24 May 2018

Namibia: Govt Spends N$275m On Leave Payouts ... Ministries Not Complying With Public Service Rules

Government spent over N$275 million paying out accumulated leave days for 2 500 civil servants who left during the 2016/17 financial year.

A human resources audit report compiled by the Public Service Commission (PSC) for the period attributed the massive payout to the poor record keeping by ministries and government agencies.

The report states that some ministries were not complying with rules that guide the granting of leave which allows public servants "at least 24 consecutive days and 18 days for vacation leave" with full remuneration in a year.

"It seems that this provision is not being adhered to, and as a result leading to staff members piling up leave days," it added.

The education ministry paid out the biggest amount of N$180 million to 1 100 people, while the health ministry with N$66 million to 815 people.

In third place was the agriculture ministry which paid N$4,2 million to 126 employees, with the international relations ministry forking out N$2,2 million.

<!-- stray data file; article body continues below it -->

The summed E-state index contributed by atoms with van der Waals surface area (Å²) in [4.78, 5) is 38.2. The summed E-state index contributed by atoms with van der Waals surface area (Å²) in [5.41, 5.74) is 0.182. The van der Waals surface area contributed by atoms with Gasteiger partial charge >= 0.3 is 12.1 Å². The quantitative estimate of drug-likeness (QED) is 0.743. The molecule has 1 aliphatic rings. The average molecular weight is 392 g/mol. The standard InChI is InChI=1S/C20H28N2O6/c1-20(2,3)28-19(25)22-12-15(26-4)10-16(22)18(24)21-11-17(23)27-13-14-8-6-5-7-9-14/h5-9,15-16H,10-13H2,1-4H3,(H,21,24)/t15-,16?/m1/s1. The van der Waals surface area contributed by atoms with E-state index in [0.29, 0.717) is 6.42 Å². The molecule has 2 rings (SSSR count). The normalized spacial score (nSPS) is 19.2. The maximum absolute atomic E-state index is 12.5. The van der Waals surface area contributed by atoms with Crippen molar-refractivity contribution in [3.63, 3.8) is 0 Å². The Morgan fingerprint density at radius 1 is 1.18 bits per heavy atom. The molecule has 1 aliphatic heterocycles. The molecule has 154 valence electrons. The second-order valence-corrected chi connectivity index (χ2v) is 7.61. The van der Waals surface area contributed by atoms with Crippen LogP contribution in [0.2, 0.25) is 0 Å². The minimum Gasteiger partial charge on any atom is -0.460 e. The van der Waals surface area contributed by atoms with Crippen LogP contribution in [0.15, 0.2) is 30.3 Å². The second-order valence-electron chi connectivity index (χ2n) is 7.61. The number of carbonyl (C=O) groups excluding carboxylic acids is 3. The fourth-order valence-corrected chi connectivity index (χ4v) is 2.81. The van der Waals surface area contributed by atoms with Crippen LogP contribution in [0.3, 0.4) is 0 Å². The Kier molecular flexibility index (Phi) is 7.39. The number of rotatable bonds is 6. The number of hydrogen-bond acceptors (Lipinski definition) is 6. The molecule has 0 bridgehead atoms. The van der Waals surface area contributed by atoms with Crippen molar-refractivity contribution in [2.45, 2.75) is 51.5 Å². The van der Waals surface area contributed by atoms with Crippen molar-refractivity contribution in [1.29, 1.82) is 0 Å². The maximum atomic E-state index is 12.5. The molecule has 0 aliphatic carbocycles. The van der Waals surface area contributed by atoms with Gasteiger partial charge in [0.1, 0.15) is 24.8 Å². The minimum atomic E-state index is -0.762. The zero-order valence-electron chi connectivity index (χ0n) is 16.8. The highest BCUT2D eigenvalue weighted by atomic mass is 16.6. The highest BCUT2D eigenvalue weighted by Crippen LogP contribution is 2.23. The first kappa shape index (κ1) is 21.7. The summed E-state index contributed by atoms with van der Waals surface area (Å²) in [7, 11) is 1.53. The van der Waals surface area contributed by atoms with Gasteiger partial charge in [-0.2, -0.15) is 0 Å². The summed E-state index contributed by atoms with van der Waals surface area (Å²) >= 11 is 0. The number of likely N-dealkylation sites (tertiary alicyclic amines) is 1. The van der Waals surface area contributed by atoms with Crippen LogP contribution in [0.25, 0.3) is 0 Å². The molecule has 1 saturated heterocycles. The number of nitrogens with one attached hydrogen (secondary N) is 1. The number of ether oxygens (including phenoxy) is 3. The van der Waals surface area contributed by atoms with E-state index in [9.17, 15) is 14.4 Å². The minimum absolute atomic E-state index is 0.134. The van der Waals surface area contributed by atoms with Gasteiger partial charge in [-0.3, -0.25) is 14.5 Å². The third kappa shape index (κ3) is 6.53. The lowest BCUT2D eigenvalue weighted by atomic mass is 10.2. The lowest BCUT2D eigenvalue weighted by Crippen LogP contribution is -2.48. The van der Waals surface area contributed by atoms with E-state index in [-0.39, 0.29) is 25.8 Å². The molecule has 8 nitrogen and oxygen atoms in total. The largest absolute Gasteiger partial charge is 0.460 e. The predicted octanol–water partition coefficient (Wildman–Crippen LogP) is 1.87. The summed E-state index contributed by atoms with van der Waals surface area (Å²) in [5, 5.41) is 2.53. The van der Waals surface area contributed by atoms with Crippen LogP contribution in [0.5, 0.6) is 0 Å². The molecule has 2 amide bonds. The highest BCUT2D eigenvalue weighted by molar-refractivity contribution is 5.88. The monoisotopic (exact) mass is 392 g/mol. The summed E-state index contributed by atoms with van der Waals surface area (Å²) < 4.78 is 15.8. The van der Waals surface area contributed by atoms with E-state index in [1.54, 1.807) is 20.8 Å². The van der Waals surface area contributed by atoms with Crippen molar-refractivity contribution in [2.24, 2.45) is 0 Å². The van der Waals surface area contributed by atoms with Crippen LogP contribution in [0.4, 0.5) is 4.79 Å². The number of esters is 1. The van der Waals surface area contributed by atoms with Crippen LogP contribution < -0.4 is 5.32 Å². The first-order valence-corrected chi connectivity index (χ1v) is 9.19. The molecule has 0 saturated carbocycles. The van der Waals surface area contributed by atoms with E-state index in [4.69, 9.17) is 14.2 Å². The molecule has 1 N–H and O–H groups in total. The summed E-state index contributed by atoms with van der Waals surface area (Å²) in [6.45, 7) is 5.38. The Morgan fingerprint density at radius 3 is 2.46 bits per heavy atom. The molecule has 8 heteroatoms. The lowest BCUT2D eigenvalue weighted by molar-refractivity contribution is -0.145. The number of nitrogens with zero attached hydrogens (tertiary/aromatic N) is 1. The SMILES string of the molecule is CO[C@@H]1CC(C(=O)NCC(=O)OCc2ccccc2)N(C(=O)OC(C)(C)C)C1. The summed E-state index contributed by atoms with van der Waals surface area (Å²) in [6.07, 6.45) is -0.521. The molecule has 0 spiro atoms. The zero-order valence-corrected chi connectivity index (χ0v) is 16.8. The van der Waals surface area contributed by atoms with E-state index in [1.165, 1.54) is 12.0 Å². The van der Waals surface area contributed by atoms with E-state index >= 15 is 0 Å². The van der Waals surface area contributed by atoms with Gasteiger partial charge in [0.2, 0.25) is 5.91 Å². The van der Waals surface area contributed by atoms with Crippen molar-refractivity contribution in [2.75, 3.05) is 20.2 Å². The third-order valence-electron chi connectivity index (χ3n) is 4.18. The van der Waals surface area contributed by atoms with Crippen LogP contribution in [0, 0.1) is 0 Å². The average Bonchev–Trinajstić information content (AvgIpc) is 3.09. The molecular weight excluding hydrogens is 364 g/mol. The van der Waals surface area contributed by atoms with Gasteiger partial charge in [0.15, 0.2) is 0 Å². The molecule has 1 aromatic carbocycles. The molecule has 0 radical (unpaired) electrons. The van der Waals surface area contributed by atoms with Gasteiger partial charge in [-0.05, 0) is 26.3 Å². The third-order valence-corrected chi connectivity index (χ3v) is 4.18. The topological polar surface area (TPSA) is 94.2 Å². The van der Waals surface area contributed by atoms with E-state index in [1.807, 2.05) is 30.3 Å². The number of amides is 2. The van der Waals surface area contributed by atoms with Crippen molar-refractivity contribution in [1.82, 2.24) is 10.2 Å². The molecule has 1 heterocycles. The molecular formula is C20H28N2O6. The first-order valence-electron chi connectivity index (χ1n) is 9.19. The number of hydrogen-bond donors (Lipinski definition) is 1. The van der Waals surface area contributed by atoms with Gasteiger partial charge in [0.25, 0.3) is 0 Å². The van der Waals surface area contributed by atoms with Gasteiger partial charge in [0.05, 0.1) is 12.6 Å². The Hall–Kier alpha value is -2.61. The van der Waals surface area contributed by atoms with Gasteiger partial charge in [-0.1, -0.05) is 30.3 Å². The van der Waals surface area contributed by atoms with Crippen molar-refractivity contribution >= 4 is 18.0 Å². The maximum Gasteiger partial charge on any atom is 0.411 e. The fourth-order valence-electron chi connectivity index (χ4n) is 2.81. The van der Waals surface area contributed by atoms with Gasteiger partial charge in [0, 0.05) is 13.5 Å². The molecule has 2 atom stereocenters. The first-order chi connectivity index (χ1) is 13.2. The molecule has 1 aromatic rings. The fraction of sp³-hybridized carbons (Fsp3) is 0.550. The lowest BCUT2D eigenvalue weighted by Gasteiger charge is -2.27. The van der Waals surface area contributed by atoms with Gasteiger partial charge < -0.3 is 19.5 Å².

The urban development ministry paid out N$1,7 million to 13 people, while the youth ministry paid out N$1,5 million to 15 people.

According to the report, the international relations ministry did not provide the number of people who were paid out.

Other ministries, namely fisheries, trade and industrialisation and justice, and the attorney general's office, provided some numbers of those who were paid for accrued leave, but did not disclose the amounts.

The report quotes PSC chairperson Markus Kampungu as saying the commission had noticed a worrying trend with regard to the government's human resources management systems.

He said there were "anomalies in the recruitment process, filing, and the administration of pension funds, as well as the medical aid schemes".

"Leave administration calls for special attention, proper management and supervision. To address the human resources management shortcomings and anomalies, managers and supervisors need to be held accountable if we are to take service delivery to the next level," Kampungu stated.

Auditor general Junius Kandjeke has in the past raised the issue of mismanagement of staff leave at ministries and government agencies.

He also pointed out that some employees on government's payroll have been claiming "false leave".

Kandjeke thus advised government to improve its systems to prevent unnecessary spending on civil servants' benefits.

The spokesperson at the Office of the Prime Minister, Saima Shaanika, did not respond to questions sent by email.


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